King's Lynn need around £300,000 to finish their season
Clubs in crisis are playing on for now… King’s Lynn need around £300,000 to finish their season after losing vote to end the campaign as the National League side search for a solution
- King’s Lynn will need another £300,000 to finish the season but are out of cash
- The only help available to the club is in the form of a loan from Sport England
- Clubs voted 13-7 to continue the season, forcing teams to fulfil their fixtures
- Weymouth are one of the clubs who are looking to make cost cutting changes
The shifting sands of the National League teased and tormented at King’s Lynn where the home side departed unsure if a draw against Weymouth marked the end of their first campaign at this level.
Chairman and owner Stephen Cleeve held an impromptu summit on the pitch after the final whistle with manager Ian Culverhouse and director of football Rob Back.
Culverhouse peeled away, clearly unhappy, eyes fixed on the turf as he strode back down the tunnel. The others followed and crisis talks continued indoors. Earlier Cleeve had paused to explain his dilemma, finding a quiet corner away from the pre-match buzz before going off to deliver co-commentary for his club’s streaming service.
King’s Lynn will need another £300,000 to finish the season but are now out of money
King’s Lynn, he estimates, will need another £300,000 to complete the season, but are out of money and the only help available is in the form of a loan from Sport England. In October, the National League started courtesy of a £10million National Lottery grant and what clubs thought was a promise of another grant in January if lockdown prevented them opening the gates to fans.
But that promised grant turned out to be a loan and smaller clubs recoiled, afraid to be saddled with the repayment of a six-figure sum. Understandable when most at this level have flirted with extinction.
Bottom club Dover refused to play on. Cleeve would like to do the same. It seems prudent but clubs voted 13-7 to continue the season so Dover have been charged by the league with failing to fulfil their fixtures. An independent panel will decide their fate, with power to impose any sanction ranging from a slap on the wrist to expulsion.
‘It’s already cost us a lot of money to get into this league,’ said Cleeve, having plugged a shortfall of £140,000 last season. ‘If we stop playing and don’t take the loan, which I’d like to do, the league will charge us. Then the independent panel might want to relegate us or deduct points or fine us and I’m balancing that with the cost of playing on and putting the club into debt for 20 years.
Chairman Stephen Cleeve is concerned about the club’s future after losing vote to end season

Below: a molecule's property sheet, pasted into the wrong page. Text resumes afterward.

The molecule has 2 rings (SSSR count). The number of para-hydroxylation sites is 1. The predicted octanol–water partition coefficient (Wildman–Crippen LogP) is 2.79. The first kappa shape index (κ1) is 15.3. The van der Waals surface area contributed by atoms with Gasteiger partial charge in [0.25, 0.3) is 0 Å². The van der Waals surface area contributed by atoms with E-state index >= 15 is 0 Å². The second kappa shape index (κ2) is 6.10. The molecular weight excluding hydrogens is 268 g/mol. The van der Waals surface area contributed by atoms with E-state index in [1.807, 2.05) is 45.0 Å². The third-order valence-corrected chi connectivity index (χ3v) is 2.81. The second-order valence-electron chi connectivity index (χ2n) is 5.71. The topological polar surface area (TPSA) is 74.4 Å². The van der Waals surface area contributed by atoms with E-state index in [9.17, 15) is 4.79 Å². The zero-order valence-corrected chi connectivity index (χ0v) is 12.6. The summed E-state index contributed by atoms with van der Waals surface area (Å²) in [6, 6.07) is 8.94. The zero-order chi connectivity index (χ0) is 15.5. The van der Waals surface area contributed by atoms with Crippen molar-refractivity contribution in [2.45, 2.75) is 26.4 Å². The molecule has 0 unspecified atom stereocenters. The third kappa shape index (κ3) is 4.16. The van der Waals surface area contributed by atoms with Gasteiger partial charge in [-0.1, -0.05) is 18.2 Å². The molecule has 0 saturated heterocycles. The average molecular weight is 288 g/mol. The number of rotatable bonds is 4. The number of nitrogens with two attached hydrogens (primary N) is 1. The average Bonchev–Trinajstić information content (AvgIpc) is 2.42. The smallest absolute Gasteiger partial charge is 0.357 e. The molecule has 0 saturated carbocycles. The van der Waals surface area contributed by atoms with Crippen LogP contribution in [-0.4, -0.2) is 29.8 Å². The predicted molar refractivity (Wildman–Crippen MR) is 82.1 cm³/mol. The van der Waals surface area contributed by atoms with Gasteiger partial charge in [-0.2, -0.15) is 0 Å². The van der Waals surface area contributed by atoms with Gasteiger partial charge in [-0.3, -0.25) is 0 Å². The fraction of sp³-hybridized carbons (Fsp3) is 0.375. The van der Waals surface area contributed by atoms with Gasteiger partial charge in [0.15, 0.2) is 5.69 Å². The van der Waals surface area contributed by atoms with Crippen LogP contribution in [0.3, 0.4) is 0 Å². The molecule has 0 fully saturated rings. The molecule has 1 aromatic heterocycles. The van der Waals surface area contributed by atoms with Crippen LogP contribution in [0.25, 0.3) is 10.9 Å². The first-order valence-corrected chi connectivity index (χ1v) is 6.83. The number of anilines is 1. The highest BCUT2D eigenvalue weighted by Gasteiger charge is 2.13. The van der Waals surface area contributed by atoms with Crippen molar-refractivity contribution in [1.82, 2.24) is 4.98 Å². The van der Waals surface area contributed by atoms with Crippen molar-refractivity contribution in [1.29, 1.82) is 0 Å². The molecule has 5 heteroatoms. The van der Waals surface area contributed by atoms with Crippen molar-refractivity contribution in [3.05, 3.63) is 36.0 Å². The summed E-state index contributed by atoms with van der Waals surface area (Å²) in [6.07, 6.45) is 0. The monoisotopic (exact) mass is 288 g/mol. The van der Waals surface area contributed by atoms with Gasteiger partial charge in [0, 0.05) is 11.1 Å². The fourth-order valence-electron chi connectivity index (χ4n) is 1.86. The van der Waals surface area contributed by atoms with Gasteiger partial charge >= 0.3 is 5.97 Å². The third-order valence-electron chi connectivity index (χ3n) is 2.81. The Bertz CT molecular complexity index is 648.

‘Imagine if I’d gone to the League at the start of the season and asked them to get rid of the clause that stops me borrowing money because I’d like to borrow £500,000, put it into the playing budget and have a real go at promotion. There’s no way they’d allow it and now that’s what they’re asking me to do. Only without having a go at promotion. Just to complete the season and so other clubs can be promoted.
‘We’re stuck in this horrible situation, whichever way you look it gives you a headache because every solution has repercussions.’ An appeal for funds instigated by Norwich fans quickly raised about £10,000. ‘They have been very kind,’ said Cleeve, but the shortfall remains huge and the search for a solution goes on. However, King’s Lynn do look set to fulfil the fixture at Notts County.
Weymouth, thought to be one of the seven who voted to stop, have since resolved to play on by cutting costs, utilising the furlough scheme for players not in the plans of manager Brian Stock, and searching for new investment.
They travelled from Dorset without club officials and could stretch to a night in a four-star hotel on the way. ‘We will go to the end of the season,’ said Stock, whose side led twice through Andrew Dallas and Andreas Robinson only for Tyler Denton and Cameron King to find equalisers.
Manager Ian Culverhouse (L) has held crisis talks with Cleeve as they search for a solution to finish the season
The draw keeps Weymouth in the bottom three and King’s Lynn just above. Clubs have been told there will be no relegation if they complete the fixtures but verbal assurances are treated with suspicion. National Leagues North and South voted to stop last month, sparking a legal challenge from Dorking, who were on course for promotion and keen to play on.
The legal threat has been withdrawn and a plan is being hatched which might enable those North and South teams who want to play on to come together in a competition, perhaps reviving the chance of promotion.
The National League is already one team down because of Macclesfield’s demise. It is a huge tangle to be unravelled amid a barrage of criticism by the National League board, consisting of elected representatives from clubs and led by independent chairman Brian Barwick, who does not have a vote.
‘The board are united in trying to find a solution to these issues,’ said the National League’s interim general manager Mark Ives. ‘It is frustrating but these difficult times boil down to the problems of Covid.’
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